If you could be so kind- I have a long list of questions...

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    Quote Originally Posted by Neverfly View Post
    Ahhhh! Richard Hoagland! I am glad you have decided to join us over here on BAUT...

    If you could be so kind- I have a long list of questions...
    Sure, I can be Richard Hoagland. Ask away.

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    Quote Originally Posted by Onlooker View Post
    Sure, I can be Richard Hoagland. Ask away.
    Nahh... I lost interest...


    Now I'm off to see if I can get a date with Nancy Leider.

  12. #12
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    Reminds me of the way the Spanish completely ruined their economy by importing shiploads of gold from the Americas.

    Thinking money has value above that of being an agreed upon unit of exchange is a way to get a country's economy really messed up.

    Had they imported something of actual values such as potatoes they would probably have been much better off.
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  13. #13
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    One somewhat interesting suggestion is that the industrial revolution occurred in Europe, and not somewhere sensible, was because inflation resulting from Spanish gold and silver from the new world spurred the European economy.

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    What do you mean by 'not somewhere sensible'?

  15. #15
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    What do you mean by 'not somewhere sensible'?
    Somewhere you'd expect. Travel back 500 years and you probably wouldn't pick England as the first place on the planet to industrialize. China, India, or the Middle-East would probably look more likely. But from roughly that point on Europe seemed to pull ahead of the pack.

  16. #16
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    Quote Originally Posted by Delvo View Post
    The central point of the video is to treat that as a big dire problem, a conspiracy cooked up by bankers pretending to have more gold in the vaults than they really had, as if money somehow must have its own inherent value (as something other than money) in order to be "real". The problem is that if it did have its own value, it would be a barter good like anything else, and "money" is a different concept from barter goods, one which MUST be merely representational in order to do what it does and be what it is. The makers of the video either don't get, or count on their audiences not getting, the nature of the evolution from barter economies through gold-coin-cash economies to economies with units of money as simply universally applicable units of measurement & quantity description, like inches or grams. (The easiest way to expose that is to notice that the gold items which the video insists are the only "real" form of money had already, for millennia, been merely symbolic rather than practical items anyway, to anybody who didn't have the equipment or skills to make anything else out of them; they could only yield a gain for most of their carriers when traded for something else, not by direct use, so they would, just like "phantom money", have no value other than what other people say they have.)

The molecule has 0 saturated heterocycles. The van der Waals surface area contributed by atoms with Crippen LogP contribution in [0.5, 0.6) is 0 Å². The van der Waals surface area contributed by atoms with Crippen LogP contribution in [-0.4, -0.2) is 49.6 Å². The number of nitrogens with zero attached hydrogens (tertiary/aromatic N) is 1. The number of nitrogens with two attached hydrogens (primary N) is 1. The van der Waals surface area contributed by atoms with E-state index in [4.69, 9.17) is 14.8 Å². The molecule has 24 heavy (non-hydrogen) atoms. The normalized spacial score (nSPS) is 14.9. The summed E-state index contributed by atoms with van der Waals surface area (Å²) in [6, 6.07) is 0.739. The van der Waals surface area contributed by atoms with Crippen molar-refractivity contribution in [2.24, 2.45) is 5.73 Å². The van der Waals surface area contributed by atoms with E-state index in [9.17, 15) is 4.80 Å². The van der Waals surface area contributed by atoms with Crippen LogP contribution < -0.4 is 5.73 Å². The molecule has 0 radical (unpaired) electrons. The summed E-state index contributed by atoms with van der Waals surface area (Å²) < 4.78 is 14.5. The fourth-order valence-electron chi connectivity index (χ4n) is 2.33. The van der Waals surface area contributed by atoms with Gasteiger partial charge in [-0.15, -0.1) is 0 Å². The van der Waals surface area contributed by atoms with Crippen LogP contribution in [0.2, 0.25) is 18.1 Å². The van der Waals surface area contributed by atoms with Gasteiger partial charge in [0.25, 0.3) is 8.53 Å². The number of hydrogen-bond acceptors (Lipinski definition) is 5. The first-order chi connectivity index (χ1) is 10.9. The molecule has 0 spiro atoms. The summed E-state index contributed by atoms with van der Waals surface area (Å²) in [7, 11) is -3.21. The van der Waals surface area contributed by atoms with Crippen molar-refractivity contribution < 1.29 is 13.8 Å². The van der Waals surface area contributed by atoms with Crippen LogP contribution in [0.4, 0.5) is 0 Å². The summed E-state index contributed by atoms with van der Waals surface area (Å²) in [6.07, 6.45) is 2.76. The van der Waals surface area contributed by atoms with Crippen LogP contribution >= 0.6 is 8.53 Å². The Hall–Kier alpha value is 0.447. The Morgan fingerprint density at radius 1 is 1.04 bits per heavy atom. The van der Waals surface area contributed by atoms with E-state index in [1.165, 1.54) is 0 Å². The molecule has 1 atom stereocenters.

The video does have a point about economies' apparent dependence on growth (seeming to need a constantly increasing population and resource consumption rate, and to go awry when those fail to keep increasing), but it buries it under, and tries to connect it to, the whole "money isn't real!" conspiracy, instead of letting the growth issue stand on its own.

    but money IS traded as a commodity on the world market. for example, every time the USA wants to spend some massive amount of money on something that isn't exactly politically popular- thus the leaders don't have the political will to raise taxes or cut other spending to actually "pay" for it- they borrow the money from whoever wants to buy some bonds. lately, this has been mostly other countries that have been buying up huge chunks of US currency- usually China and the countries of the middle east. eventually, they are going to want to "cash in" those bonds, which will result in devaluation of the dollar- otherwise called inflation. lately, those countries that have been buying up our dollars on the world markets have been switching over to Euros. so, in other words, they have bought about as much of the USA as they dare to buy, and are now buying Europe piece by piece.